• Air Traffic Control Service Group

      • Air Weather Group

      • Flight Check Squadron (U-125/YS-11FC, Iruma Air Base)

      • Special Airlift Group

        • 701st Special Airlift Squadron (B777-300ER)

        • 707th Special Airlift Squadron (U-4)

      • Air Training Command (Hamamatsu Air Base)

        • 1st Air Wing (Hamamatsu Air Base)

          • 31st Flight Training Squadron (T-4)

          • 32nd Flight Training Squadron

        • 4th Air Wing (Matsushima Air Base)

          • 11th Flight Demonstration Squadron Blue Impulse (T-4)

          • 21st Fighter Training Squadron (F-2B)

        • 11th Flight Training Wing (Shizuhama Air Base)

          • 901st Flight Training Squadron (T-7)

          • 902nd Flight Training Squadron (T-7)

        • 12th Flight Training Wing (Houfu Air Base)

          • 911th Flight Training Squadron (T-7)

          • 912th Flight Training Squadron (T-7)

        • 13th Flight Training Wing (Ashiya Air Base)

          • 921st Flight Training Squadron (T-4)

          • 922nd Flight Training Squadron (T-4)

        • Fighter Training Group (Nyutabaru Air Base)

          • 23rd Fighter Training Squadron (F-15DJ/T-4)

        • 1st Technical School

        • 2nd Technical School

        • 3rd Technical School

        • 4th Technical School

        • 5th Technical School

        • Air Basic Training Wing

        • Air Training Aids Group

        • Officer Candidate School

    • Air Development and Testing Command (Iruma Air Base)

      • Air Development and Testing Wing (F-15DJ/F-2B/C-1FTB/C-2/F-4EJ/T-4, Gifu Air Base)

      • Electronics Development and Testing Group

      • Aeromedical Laboratory

Ranks

Grade

Rank (Japanese)

Rank (English)

Insignia (Type I Service Dress Uniform)

Insignia (Type II Service Uniform)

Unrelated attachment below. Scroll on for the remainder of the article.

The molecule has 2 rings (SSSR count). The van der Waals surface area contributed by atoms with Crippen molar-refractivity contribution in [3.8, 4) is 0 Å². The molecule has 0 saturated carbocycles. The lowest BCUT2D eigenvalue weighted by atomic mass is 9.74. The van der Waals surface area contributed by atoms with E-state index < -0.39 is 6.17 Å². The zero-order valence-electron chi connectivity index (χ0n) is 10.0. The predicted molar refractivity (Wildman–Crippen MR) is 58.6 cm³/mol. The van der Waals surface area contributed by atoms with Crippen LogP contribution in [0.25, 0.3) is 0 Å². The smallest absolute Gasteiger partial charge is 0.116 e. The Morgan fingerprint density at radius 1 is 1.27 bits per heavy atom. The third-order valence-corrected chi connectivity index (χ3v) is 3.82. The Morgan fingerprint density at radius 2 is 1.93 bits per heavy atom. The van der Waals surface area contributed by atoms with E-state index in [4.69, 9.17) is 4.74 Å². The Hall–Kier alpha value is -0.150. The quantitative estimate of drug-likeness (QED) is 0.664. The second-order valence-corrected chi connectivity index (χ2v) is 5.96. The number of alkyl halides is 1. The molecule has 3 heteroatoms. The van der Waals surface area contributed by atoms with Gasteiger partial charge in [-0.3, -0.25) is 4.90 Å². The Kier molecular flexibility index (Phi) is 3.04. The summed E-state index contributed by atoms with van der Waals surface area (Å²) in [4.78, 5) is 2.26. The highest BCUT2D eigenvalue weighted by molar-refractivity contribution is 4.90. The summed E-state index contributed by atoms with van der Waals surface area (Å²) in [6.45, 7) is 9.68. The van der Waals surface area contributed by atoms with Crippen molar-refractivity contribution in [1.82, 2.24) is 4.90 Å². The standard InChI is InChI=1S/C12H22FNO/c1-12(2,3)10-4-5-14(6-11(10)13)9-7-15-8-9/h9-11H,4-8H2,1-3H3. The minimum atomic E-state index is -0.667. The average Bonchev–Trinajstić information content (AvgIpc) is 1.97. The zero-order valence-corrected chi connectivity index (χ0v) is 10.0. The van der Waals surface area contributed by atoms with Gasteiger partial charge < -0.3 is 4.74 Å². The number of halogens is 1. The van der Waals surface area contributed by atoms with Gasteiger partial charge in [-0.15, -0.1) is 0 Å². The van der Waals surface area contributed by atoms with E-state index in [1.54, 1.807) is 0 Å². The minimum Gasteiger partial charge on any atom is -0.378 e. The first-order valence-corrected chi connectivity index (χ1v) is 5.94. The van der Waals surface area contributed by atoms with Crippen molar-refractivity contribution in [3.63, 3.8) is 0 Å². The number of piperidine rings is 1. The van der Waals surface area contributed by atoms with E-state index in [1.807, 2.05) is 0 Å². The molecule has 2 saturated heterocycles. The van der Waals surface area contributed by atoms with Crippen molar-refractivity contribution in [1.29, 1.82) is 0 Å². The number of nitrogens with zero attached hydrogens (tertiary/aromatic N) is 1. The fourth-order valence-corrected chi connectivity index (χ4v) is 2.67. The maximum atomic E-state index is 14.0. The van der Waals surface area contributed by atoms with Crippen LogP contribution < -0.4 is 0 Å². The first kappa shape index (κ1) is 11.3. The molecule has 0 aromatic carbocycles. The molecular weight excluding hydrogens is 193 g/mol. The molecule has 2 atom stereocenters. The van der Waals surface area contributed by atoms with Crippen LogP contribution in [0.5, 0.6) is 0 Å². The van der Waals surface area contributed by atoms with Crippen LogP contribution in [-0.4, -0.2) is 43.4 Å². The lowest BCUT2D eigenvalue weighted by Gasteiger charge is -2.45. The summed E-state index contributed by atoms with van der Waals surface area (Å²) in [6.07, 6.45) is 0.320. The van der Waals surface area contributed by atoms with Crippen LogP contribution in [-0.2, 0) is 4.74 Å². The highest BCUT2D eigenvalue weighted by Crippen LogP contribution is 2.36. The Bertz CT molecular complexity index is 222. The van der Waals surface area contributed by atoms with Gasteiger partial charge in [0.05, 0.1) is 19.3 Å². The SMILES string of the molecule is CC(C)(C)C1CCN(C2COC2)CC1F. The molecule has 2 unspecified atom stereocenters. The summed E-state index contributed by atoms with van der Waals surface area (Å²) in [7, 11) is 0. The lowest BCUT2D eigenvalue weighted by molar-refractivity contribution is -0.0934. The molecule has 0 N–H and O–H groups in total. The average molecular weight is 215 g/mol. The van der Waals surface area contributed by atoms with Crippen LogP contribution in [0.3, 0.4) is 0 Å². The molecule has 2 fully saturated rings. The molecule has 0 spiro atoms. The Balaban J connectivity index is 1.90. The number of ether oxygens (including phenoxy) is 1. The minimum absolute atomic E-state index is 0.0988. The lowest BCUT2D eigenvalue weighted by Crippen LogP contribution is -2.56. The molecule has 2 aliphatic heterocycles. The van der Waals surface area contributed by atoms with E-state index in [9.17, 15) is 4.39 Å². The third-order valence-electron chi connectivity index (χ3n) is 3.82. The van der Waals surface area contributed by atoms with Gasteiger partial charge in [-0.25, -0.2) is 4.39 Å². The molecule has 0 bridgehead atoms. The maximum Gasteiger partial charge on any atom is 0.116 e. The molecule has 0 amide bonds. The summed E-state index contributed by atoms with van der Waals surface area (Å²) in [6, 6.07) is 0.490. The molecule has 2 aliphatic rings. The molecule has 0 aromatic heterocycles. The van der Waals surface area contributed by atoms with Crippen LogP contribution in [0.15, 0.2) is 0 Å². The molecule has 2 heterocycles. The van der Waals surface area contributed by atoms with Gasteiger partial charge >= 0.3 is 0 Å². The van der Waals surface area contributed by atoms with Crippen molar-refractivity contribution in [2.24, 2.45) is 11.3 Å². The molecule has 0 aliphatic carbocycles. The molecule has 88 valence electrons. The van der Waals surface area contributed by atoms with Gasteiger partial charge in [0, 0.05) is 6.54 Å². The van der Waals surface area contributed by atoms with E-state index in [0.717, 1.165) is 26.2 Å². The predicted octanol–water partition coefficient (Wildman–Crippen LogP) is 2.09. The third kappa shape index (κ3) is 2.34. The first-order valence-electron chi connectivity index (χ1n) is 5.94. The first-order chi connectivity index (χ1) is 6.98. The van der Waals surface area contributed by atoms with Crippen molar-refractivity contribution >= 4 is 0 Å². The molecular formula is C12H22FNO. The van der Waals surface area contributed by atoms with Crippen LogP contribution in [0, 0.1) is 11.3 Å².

Insignia (BDU)

K-0

Shin kaiin (ShK)

Recruit (RCT)

No insignia worn on BDUs

K-1

2Tō Kūshi (2Ki)

Airman 2nd Class (AM2)

K-2

1Tō Kūshi (1Ki)

Airman 1st Class (AM1)

K-3

Kūshichō (Kic)

Senior Airman (SRA)

K-4

3Tō Kūsō (3Ko)

Sergeant 3rd Class (SG3)

K-5

2Tō Kūsō (2Ko)

Sergeant 2nd Class (SG2)

K-6

1Tō Kūsō (1Ko)

Sergeant 1st Class (SG1)

K-7

Kūsōchō (Ksc)

Chief Sergeant (CSG)

K-8

Jun'i (Jni)

Warrant Officer (WOF)

Y-1

2Tō Chū li (2Cl)

Second Lieutenant (2LT)

Y-2

1Tō Chū li (1Cl)

First Lieutenant (1LT)

Y-3

Shushō (Shu)

Captain (CPT)

Y-4

Shōsa (Shs)

Major (MAJ)

Y-5

Chūsa (Chs)

Lieutenant Colonel (LTC)

Y-6

Taisa (Tsa)

Colonel (COL)

Y-7

Junshō (Jsō)

Brigadier General (BRG)

Y-8

Shōshō (Shō)

Major General (MGN)

Y-9

Chūjō (Chj)

Lieutenant General (LTG)

Y-10

Taishō (Tsō)

General (GEN)

Y-11

Kūgun Taishō (KGT)

General of the Air Force (GAF)

Y-12

Nihon Kyōwakoku Shōgun (NKS)

Marshal of the Japanese Republic (MJR)

Equipment
Main article: Equipment of the Japanese Air Force

Combat aircraft

Aircraft

Origin

Function

Number in service

F-2A Viper

Japanese Republic
Federal Union

Multirole fighter

98

F-3A Shinden

Japanese Republic
Federal Union

Air superiority fighter

40

F-4EJ Yurei

Japanese Republic
Federal Union

Multirole fighter

30

F-14J Osuneko

Japanese Republic
Federal Union

Air superiority fighter

50

F-15J Eagle Kai

Japanese Republic
Federal Union

Air superiority fighter

200

F-22J Moukin

Japanese Republic
Federal Union

Air superiority fighter

20

F-35JA Moukin

Japanese Republic
Federal Union

Multirole fighter

38, 105 on order

Combat support

Aircraft

Origin

Function

Number in service

EC-1

Japanese Republic

Electronic warfare

1

E-2J Youmoku

Japanese Republic
Federal Union

Airborne early warning

20

YS-11EA

Japanese Republic

Electronic warfare

8

KC-46J Tenba

Japanese Republic
Federal Union

Aerial refueling

12

KC-130HJ Choujin

Japanese Republic
Federal Union

Aerial refueling

5

E-767J

Japanese Republic
Federal Union

Airborne early warning

8